Woman picture fdpI’ve had the joy of writing in a variety of genres and am looking forward to adding a couple of more in the next few years. In addition to my goal of writing a women’s fiction loosely based on my experience of caring for my sister during her terminal illness, I’m planning to try my hand at writing a screenplay based on the yet-to-be-written book.

And although the ideas excite me, they scare me, too. After all, I’ve already written a book for women…and I know what it takes. If you’ve ever considered writing fiction or non-fiction for the fairer sex, you might want to consider what it will require.

1.  Transparency. If there’s anything universally true about writing for women, it’s that it requires transparency. Whether we’re writing fiction or non, we must be honest about our fears, doubts, and failures.

Were you mad at God? Admit it. Ready to walk out the door of your marriage? Let us know. Frustrated with a child’s choices in life? Join the crowd. That means you’re like the rest of us. It’s what you did with that anger and struggle and frustration that allows us to learn from you.

I’ve read books, and I assume you have too, where the writer is such an expert Christian that she can’t admit she struggled, and perhaps still does at times. I just can’t respect or relate to those kinds of books. Let’s face it, as Christians, we’re never going to get everything right here on earth. To present ourselves as one who has arrived is to present a lie.

2.  Writing about real life. Dirty diapers. Bills. Scrubbing toilets. That’s real life for most of us. And that’s what will draw me in to your story. Yes, if you’re writing fiction, you have the freedom to help us escape through the lives of the characters, but we still must be able to find real life feelings and emotions within those characters. I don’t know what it’s like to have a husband who cheats on me, but I expect such a character to respond in a realistic way. Even if we don’t see it on the surface, we must be able to identify with what’s going on inside her.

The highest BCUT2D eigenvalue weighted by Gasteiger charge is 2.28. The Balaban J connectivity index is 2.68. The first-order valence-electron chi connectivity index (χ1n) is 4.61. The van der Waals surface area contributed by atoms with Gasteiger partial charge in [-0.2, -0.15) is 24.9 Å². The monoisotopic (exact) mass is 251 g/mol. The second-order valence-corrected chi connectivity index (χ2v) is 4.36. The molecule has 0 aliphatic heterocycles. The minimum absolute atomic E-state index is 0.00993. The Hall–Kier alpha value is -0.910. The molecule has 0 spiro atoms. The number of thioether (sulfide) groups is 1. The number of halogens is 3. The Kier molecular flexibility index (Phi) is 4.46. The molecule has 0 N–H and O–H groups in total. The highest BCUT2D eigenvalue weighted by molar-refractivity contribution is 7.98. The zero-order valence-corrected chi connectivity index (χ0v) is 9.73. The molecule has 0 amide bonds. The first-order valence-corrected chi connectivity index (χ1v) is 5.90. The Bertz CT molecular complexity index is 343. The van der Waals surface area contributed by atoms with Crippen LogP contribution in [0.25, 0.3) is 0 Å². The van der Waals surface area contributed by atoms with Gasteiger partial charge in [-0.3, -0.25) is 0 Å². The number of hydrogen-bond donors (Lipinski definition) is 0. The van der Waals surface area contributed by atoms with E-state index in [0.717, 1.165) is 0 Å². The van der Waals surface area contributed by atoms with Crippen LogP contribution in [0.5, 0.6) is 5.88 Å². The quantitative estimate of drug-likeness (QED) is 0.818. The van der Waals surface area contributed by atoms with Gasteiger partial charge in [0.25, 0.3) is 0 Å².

In non-fiction, the topic must be something that is real to your target audience woman. Write it real to the subject and she’ll be able to identify with you and your situation…and you’ll be able to help her.

3.  The ability to laugh at yourself. Laughter is a uniting technique that breaks down walls and draws the reader in, especially when we’re plopping ourselves out there for our readers. Writing Seeing Through the Lies: Unmasking the Myths Women Believe was gut-wrenchingly difficult because of the transparency, but fun because I was able to laugh at myself. I was able to take many of my foibles of life and use them to present spiritual truths. Women could see the scene, find themselves in the character, and apply God’s Truth to their own situations.

4.   A we’re-in-this-together voice. You should refrain from using the words “you should.” 🙂 You should, you need to, and you must should be used sparingly and in a way that doesn’t point the proverbial finger. Yes, there are times when you may need to say something using those words, but that shouldn’t be the voice of the book.

Instead, using phrases like we can, we must, and if we…then… takes away the pointing finger and replaces it with a warm hug. It’s a sitting-around-the-kitchen-table-and-sipping-coffee kind of statement. And that kind of statement will draw your reader into your story and allow her to benefit from your experience.

Writing for women isn’t easy, but it’s a worthy calling, and one that I’m honored to have received. I know many of you have, too. As my tagline says, I’m thankful God can take my messes and use them for His glory…if we let Him.

After all, God doesn’t waste any scars.

Praise be to the God and Father of our Lord Jesus Christ, the Father of compassion and the God of all comfort,who comforts us in all our troubles, so that we can comfort those in any trouble with the comfort we ourselves receive from God. 2 Corinthians 1:3-4

Grace and peace,

Vonda